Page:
Representing the Majority World: Famine, Photojournalism and the Changing Visual Economy

Posted 26 Jun 2010 — by DJ Clark
Category Context and Analysis

After eight years work that included the Imaging Famine project, my PhD thesis, which examines the visual discourse of photojournalism and explores its role in constructing the imagined geography of Africa, is now available online.

The thesis investigates how photographic illustrations of Africa play a role in constructing knowledge of the continent for mainstream UK audiences. It undertakes this in terms of the ‘Minority World’ and the ‘Majority World’ in order to challenge the assumptions of superiority and inferiority associated with traditional representations of ‘First World/Third World’ or ‘developed/underdeveloped’. Central to the discussion is the notion of a specific photographic point of view based on the author’s background as a Minority World photographer who has undertaken extensive work in the Majority World.

The thesis considers how historical photographic representations of African countries that are beyond the personal experience of UK mainstream audiences, and the formation of key compositions in a particular style to represent famine, were repeated through the last century and how these compositions relate to current public understandings of the Majority World as a particular place. Through this discussion the thesis critically analyses public consumption of such images and argues the construction of key events (disasters, famines, etc.) are central to the imaginary construction of the continent of Africa. It argues that colonial relations of power and knowledge, and the production of ‘otherness’ continue to influence contemporary images of the Majority World. Taking the 1984-5 Ethiopian famine as a key event in the formation of geographic visualisations of the African continent, the thesis both considers this event in detail and traces its influence to the formation of contemporary photographic illustrations. Through critical discourse analysis, extensive interviews with photographers, fieldwork, and surveys the thesis examines contemporary photojournalistic coverage of a single event and how it affects UK public understandings of Africa.

The photojournalistic representations of famine in Africa are then considered in terms of the rapidly changing global image economy (in which the move to digital production and distribution is transforming photographic practice), the rise of local photographers, and the influence of the visual discourses on economic stability and growth of the communities in which their subjects live. These arguments come together in the 2003 case of photographic reports from Bob Geldof’s return to Ethiopia during another purported food crisis.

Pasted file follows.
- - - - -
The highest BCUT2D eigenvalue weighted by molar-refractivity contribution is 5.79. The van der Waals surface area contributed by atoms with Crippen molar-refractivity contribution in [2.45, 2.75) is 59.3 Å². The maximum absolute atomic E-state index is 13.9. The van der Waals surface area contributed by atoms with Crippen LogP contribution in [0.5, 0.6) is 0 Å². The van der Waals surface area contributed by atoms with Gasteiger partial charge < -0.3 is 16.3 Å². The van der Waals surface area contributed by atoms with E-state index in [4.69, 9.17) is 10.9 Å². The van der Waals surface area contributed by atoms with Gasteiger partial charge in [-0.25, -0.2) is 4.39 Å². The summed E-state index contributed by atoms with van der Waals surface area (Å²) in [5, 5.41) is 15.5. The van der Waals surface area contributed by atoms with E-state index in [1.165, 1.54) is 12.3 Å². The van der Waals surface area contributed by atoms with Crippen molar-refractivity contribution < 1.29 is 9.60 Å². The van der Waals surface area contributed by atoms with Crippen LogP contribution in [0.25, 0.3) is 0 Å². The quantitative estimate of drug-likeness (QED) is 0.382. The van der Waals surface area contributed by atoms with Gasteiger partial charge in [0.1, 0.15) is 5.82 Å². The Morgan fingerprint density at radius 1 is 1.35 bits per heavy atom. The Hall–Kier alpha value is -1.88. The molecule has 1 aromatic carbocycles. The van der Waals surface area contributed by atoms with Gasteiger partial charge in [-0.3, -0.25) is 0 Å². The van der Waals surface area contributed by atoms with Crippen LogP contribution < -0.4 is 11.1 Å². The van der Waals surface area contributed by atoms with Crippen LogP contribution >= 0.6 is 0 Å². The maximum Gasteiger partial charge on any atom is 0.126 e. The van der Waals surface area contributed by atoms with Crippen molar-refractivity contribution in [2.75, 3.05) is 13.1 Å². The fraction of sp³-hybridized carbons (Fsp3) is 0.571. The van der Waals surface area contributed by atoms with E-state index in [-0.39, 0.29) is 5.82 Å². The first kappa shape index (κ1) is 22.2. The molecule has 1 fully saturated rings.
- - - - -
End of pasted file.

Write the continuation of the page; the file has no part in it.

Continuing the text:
The thesis asks if the changes in the image economy and recent examples of new photographic practice, especially that which follows the codes of conduct for imagery put in place after the Ethiopian famine of 1984-5, demonstrate the potential for changing the way ‘Africa’ is constructed as an imagined geography for UK publics, and, if so, how? It grounds the argument in an extended conclusion, which examines the assignment the author carried out in Mali in November 2005 in conjunction with Oxfam GB. This photographic commission demonstrated the difficulty of finding an alternative visualisation of food insecurity (famine) that meets the demands of non-government organisations’ (NGOs) ethical picture policies yet satisfies the requirements of mainstream media in the UK.

You can download the Thesis at

The stereotype of the ‘African’ child

Posted 21 Jun 2010 — by davidc_7IF
Category Conventional imagery

Images of impoverished children are regularly associated with stories about both ‘Africa’ and famine, even if the issue of famine in question is not specifically or only related to ‘Africa’.

In this recent business story (June 2010) about the relationship between the demand for biofuels and rising food prices, a naked child with distended belly represents the threat for famine. (Interestingly, the on-line version of the story was illustrated with a photograph of Somali’s protesting rising prices in 2008).

A stereotype is something preconceived or oversimplified that is constantly repeated without change. Stereotypes involve icons, which are figures that represent events or issues. Icons have a sacred history but the attention they attract as objects of our gaze can produce a range of affects depending on time and place. The photographic deployment of particular icons (children) via an established aesthetic to represent famine is a clear example of stereotypes at work.

Here is another stereotypical photo from The Guardian on 30 September 2009:


This photograph was used to illustrate a story headlined “By 2050, 25m more children will go hungry as climate change leads to food crisis.

The caption reads: “A malnourished boy at a feeding centre in Ethiopia. Sub-Saharan Africa and south Asia will be most vulnerable to food shortages, the IFPRI report found. Photograph: Jose Cendon/AFP/Getty Images.”